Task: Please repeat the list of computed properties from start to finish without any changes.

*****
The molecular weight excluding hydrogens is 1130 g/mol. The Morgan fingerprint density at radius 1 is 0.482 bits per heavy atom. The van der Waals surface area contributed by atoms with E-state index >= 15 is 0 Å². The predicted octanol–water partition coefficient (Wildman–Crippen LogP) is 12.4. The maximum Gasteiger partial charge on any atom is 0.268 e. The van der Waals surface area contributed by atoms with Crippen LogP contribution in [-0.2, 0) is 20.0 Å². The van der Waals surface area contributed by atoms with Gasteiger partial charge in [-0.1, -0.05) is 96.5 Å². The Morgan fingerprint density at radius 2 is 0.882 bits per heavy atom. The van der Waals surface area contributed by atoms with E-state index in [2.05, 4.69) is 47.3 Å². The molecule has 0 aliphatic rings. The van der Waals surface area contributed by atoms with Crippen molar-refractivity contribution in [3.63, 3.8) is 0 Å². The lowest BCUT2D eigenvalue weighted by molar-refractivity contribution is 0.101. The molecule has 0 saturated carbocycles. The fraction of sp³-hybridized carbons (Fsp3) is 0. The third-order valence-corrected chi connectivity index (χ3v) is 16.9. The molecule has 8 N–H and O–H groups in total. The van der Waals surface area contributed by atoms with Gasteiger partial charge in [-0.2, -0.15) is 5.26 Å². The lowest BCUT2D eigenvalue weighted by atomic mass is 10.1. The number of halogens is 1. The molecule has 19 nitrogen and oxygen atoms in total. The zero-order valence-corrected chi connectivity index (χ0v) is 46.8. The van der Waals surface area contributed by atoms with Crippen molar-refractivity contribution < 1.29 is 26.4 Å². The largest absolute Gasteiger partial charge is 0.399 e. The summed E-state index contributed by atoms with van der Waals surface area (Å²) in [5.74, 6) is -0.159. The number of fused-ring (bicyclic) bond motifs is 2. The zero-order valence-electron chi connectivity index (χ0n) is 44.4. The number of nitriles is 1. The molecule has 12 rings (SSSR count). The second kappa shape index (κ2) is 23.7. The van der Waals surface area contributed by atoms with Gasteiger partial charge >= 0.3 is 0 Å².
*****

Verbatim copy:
The molecular weight excluding hydrogens is 1130 g/mol. The Morgan fingerprint density at radius 1 is 0.482 bits per heavy atom. The van der Waals surface area contributed by atoms with E-state index >= 15 is 0 Å². The predicted octanol–water partition coefficient (Wildman–Crippen LogP) is 12.4. The maximum Gasteiger partial charge on any atom is 0.268 e. The van der Waals surface area contributed by atoms with Crippen LogP contribution in [-0.2, 0) is 20.0 Å². The van der Waals surface area contributed by atoms with Gasteiger partial charge in [-0.1, -0.05) is 96.5 Å². The Morgan fingerprint density at radius 2 is 0.882 bits per heavy atom. The van der Waals surface area contributed by atoms with E-state index in [2.05, 4.69) is 47.3 Å². The molecule has 0 aliphatic rings. The van der Waals surface area contributed by atoms with Crippen molar-refractivity contribution in [3.63, 3.8) is 0 Å². The lowest BCUT2D eigenvalue weighted by molar-refractivity contribution is 0.101. The molecule has 0 saturated carbocycles. The fraction of sp³-hybridized carbons (Fsp3) is 0. The third-order valence-corrected chi connectivity index (χ3v) is 16.9. The molecule has 8 N–H and O–H groups in total. The van der Waals surface area contributed by atoms with Gasteiger partial charge in [-0.2, -0.15) is 5.26 Å². The lowest BCUT2D eigenvalue weighted by atomic mass is 10.1. The number of halogens is 1. The molecule has 19 nitrogen and oxygen atoms in total. The zero-order valence-corrected chi connectivity index (χ0v) is 46.8. The van der Waals surface area contributed by atoms with Crippen molar-refractivity contribution < 1.29 is 26.4 Å². The largest absolute Gasteiger partial charge is 0.399 e. The summed E-state index contributed by atoms with van der Waals surface area (Å²) in [5.74, 6) is -0.159. The number of fused-ring (bicyclic) bond motifs is 2. The zero-order valence-electron chi connectivity index (χ0n) is 44.4. The number of nitriles is 1. The molecule has 12 rings (SSSR count). The second kappa shape index (κ2) is 23.7. The van der Waals surface area contributed by atoms with Gasteiger partial charge >= 0.3 is 0 Å².